The Wayne State University Physician Group in Detroit has received CAC designation and will deploy a team of financial counselors to guide people through the enrollment process, said Cathy Barrett, who oversees the group's revenue-cycle management. It is also fielding questions from other organizations, such as public libraries, that are receiving ACA inquiries from confused consumers. The multispecialty physician group is the only CAC in the Detroit area, which Barrett attributed to a lack of information among provider groups.
In other Republican-led states, some providers have been discouraged from participating in the navigator or CAC programs. In Ohio, Cincinnati Children's Hospital Medical Center was awarded a $124,419 navigator grant. But the hospital returned the funds because of a new state law that prohibits groups that receive insurance payments from serving as navigators.
Ohio is not alone in its restrictions. Other states such as Texas, Georgia and Florida have established rules limiting federal and private efforts to help consumers enroll in exchange plans. They have cited various reasons such as conflict of interest, lack of training, and the risk of fraud and privacy violations.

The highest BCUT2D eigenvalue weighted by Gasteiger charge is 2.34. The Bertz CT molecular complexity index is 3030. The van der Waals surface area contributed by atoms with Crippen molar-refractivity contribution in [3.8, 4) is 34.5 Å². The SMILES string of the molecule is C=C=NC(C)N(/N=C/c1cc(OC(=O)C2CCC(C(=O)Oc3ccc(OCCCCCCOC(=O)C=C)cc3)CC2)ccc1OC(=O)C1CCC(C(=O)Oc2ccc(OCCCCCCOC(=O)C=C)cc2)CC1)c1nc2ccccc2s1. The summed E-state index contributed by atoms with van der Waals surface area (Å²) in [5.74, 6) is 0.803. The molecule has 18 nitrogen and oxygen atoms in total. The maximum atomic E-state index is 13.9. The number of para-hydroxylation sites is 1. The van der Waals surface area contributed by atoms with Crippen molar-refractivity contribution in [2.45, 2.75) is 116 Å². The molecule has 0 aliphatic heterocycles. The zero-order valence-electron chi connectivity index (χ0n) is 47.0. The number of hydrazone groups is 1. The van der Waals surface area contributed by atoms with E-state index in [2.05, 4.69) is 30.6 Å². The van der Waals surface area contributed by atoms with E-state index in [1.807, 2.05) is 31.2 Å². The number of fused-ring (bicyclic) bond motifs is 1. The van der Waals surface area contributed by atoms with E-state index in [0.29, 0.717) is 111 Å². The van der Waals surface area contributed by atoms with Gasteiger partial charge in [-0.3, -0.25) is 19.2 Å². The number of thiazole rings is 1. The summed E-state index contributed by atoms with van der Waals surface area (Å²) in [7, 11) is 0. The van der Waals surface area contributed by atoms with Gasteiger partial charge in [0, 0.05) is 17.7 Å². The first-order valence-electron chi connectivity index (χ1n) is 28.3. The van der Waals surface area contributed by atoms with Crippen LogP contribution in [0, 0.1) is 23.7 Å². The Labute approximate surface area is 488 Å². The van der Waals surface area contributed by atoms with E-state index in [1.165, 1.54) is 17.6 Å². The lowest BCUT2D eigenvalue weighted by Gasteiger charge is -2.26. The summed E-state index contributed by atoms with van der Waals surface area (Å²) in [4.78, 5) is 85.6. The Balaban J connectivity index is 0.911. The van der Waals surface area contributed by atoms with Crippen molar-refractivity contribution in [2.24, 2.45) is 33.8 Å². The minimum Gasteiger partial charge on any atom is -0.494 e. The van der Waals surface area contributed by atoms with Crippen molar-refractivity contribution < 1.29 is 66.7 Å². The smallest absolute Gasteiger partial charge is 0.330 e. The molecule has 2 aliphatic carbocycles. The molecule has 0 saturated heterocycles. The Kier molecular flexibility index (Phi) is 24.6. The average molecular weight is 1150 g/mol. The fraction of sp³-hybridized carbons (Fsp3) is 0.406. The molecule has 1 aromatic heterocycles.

But Sabrina Corlette, a senior research fellow at the Georgetown Health Policy Institute, said such state efforts are intended to suppress enrollment. “Some of that seems so egregious,” she said, noting that the navigator program has clear provisions to protect against conflict of interest. The state restrictions could be having a chilling effect on provider participation. “Hospitals don't want to make political enemies,” Corlette said.
Still, some systems are engaging in their own exchange outreach efforts. At CHE Trinity Health, more than 87,000 employees in 21 states are helping to educate their friends and relatives. The system also has information available on its website, and is funding a multimedia campaign in some of its markets.
At 291-bed Mercy Hospital and Medical Center in Chicago, which received a CMS navigator grant, the hospital has hired eight people who will host educational events at its satellite campuses starting Oct. 1. About 38% of Mercy's patients currently are on Medicaid, and another 3% to 4% are self-pay, said Connie Murphy, vice president of marketing and development.
“It's very important for us to grow our volume—and it's just good for our community,” Murphy said.
Follow Beth Kutscher on Twitter: @MHbkutscher